Here in suburbia, the telephone, like automobiles and televisions, helped define the consumer-driven 1950s. Its history on Long Island is fascinating and woven into the fabric of society. If you still have a traditional landline phone, there is a very good chance that your number hearkens back to a simpler time — a time when numbers helped form a strong sense of identity.
It might seem unusual to associate numbers with the formulation of a local identity or culture, but that is exactly what "Ma Bell" did when it brought the telephone to Long Island. In 1948, as the postwar Baby Boom took off in earnest in Nassau County, New York Telephone Company (now Verizon) decided to standardize telephone numbers to the seven-digit format used in New York City and other major metropolitan areas. This transition would help the county's residents prepare for dial service, which was phased in over the next few years, and direct-dial long distance service, which became available here in 1959.
If you lived in East Meadow before the 1950s, your phone number was merely a way to assist the local operator. You would pick up the phone, which had no dial, and ask the operator to connect you to a certain number. She would happily oblige, completing your call with quarter-inch phone plugs still used today on headphones and guitars. All the phones in your neighborhood were connected in one central office, or telephone exchange; making a long-distance call was a lengthy and expensive proposition, connecting exchange to exchange until your phone connected with someone else's in a distant city.
To make the telephone service more human — and make numbers easier to remember — each central office was given an exchange name, typically corresponding to the village in which the operator worked. Since these could not be dialed, the names and numbers didn't much matter. Living in East Meadow, your telephone would have been serviced by an operator in Hempstead, Wantagh, or Hicksville. After 1948, those exchanges modernized and customers could dial subscribers in most local exchanges without speaking to an operator.
By midcentury, the standard convention in the United States was called 2L+5N dialing, where one dialed the first two letters of the exchange name, the digit of the exchange, and the four-digit subscriber number. The earliest exchanges were merely named after their locations. When you dial a friend in Lynbrook, you first dial 59 on the telephone: LYnbrook. Cousin in Rockville Center? ROckville Center. In a blow to local identity, some of these names began to change in the early 1950s. Numbers in certain combinations — including HEmpstead — were overlapping with Brooklyn numbers like GEdney and HEgeman and beginning to run out. The telephone company introduced new exchanges with names that were easy to remember and hard to mispronounce, hence the arrival of a well-known East Meadow exchange name, IVanhoe.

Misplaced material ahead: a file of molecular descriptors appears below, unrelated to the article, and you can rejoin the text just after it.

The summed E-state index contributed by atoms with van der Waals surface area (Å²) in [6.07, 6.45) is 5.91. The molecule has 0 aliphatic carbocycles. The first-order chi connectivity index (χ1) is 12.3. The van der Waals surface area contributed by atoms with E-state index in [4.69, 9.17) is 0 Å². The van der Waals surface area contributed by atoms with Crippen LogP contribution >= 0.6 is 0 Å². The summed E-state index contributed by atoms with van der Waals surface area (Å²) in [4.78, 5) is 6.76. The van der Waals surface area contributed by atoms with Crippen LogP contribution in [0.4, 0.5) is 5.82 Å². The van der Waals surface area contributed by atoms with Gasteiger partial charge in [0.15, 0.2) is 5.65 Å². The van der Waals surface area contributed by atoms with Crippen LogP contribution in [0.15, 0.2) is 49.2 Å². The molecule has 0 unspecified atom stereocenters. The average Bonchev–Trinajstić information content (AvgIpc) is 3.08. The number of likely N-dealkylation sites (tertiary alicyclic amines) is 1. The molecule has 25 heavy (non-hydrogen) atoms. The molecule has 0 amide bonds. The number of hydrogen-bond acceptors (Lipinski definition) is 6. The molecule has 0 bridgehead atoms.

A socioeconomic battle of the dials played out in East Meadow when the telephone company planned to convert many HIcksville exchanges to LEvittown. According to a March 1952 Newsday article, "Residents living in non-Levitt homes built in Hicksville and Wantagh are supporting the East Meadow residents (living in non-Levitt homes) in their fight to stay clear of Levittown by name if not geography." East Meadow firemen and taxpayers' association members campaigned against the name, fearing the social stigma that association with recently-constructed, relatively cheap neighborhoods in Levittown might bring. Enter PErshing 5 instead! Many homes near the Wantagh Parkway still use this exchange.
When my caller ID displays an IVanhoe number like 481, I am more likely to answer the phone. I am confident that a friend in Salisbury is trying to reach me when it displays an EDgewood number like 334. My favorite businesses have PYramid numbers like 794. These names helped East Meadow develop its own sense of identity through the 1980s. How wonderful it would be to regain that simple pride today!
Dr. Scott Eckers is the author of East Meadow in Arcadia Publishing's Images of America series. He is Vice President of the East Meadow Board of Education as well as Social Studies Chair for the East Williston School District. Scott is also an entertainer and recording artist.